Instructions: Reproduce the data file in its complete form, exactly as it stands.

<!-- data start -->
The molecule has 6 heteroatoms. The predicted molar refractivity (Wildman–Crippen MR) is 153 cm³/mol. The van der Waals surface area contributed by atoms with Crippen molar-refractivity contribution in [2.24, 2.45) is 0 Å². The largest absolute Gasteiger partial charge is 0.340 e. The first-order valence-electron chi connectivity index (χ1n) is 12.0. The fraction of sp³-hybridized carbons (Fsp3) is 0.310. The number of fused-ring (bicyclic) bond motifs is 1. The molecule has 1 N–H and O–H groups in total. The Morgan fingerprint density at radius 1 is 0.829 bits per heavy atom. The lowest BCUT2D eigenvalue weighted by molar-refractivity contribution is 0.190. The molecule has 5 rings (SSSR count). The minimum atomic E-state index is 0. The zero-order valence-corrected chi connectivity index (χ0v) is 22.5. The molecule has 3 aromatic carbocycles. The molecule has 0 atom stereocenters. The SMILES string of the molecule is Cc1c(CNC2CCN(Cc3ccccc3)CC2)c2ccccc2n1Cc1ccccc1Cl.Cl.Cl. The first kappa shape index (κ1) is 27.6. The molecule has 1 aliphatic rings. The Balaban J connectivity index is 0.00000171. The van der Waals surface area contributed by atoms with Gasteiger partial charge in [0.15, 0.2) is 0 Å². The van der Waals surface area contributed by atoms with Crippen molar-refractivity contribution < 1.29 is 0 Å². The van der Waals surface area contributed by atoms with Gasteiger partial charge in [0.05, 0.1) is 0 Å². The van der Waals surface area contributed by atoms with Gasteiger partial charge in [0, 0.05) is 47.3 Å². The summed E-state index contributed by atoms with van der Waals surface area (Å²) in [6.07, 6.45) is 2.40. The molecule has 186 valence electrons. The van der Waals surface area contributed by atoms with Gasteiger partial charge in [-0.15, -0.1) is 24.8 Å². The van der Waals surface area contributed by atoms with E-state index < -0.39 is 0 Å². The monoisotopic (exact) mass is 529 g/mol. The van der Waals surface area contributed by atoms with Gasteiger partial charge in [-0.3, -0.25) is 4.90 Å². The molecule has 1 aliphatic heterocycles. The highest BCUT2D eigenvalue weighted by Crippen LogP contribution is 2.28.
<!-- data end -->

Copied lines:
The molecule has 6 heteroatoms. The predicted molar refractivity (Wildman–Crippen MR) is 153 cm³/mol. The van der Waals surface area contributed by atoms with Crippen molar-refractivity contribution in [2.24, 2.45) is 0 Å². The largest absolute Gasteiger partial charge is 0.340 e. The first-order valence-electron chi connectivity index (χ1n) is 12.0. The fraction of sp³-hybridized carbons (Fsp3) is 0.310. The number of fused-ring (bicyclic) bond motifs is 1. The molecule has 1 N–H and O–H groups in total. The Morgan fingerprint density at radius 1 is 0.829 bits per heavy atom. The lowest BCUT2D eigenvalue weighted by molar-refractivity contribution is 0.190. The molecule has 5 rings (SSSR count). The minimum atomic E-state index is 0. The zero-order valence-corrected chi connectivity index (χ0v) is 22.5. The molecule has 3 aromatic carbocycles. The molecule has 0 atom stereocenters. The SMILES string of the molecule is Cc1c(CNC2CCN(Cc3ccccc3)CC2)c2ccccc2n1Cc1ccccc1Cl.Cl.Cl. The first kappa shape index (κ1) is 27.6. The molecule has 1 aliphatic rings. The Balaban J connectivity index is 0.00000171. The van der Waals surface area contributed by atoms with Gasteiger partial charge in [0.15, 0.2) is 0 Å². The van der Waals surface area contributed by atoms with Crippen molar-refractivity contribution < 1.29 is 0 Å². The van der Waals surface area contributed by atoms with Gasteiger partial charge in [0.05, 0.1) is 0 Å². The van der Waals surface area contributed by atoms with Gasteiger partial charge in [0, 0.05) is 47.3 Å². The summed E-state index contributed by atoms with van der Waals surface area (Å²) in [6.07, 6.45) is 2.40. The molecule has 186 valence electrons. The van der Waals surface area contributed by atoms with Gasteiger partial charge in [-0.15, -0.1) is 24.8 Å². The van der Waals surface area contributed by atoms with E-state index < -0.39 is 0 Å². The monoisotopic (exact) mass is 529 g/mol. The van der Waals surface area contributed by atoms with Gasteiger partial charge in [-0.3, -0.25) is 4.90 Å². The molecule has 1 aliphatic heterocycles. The highest BCUT2D eigenvalue weighted by Crippen LogP contribution is 2.28.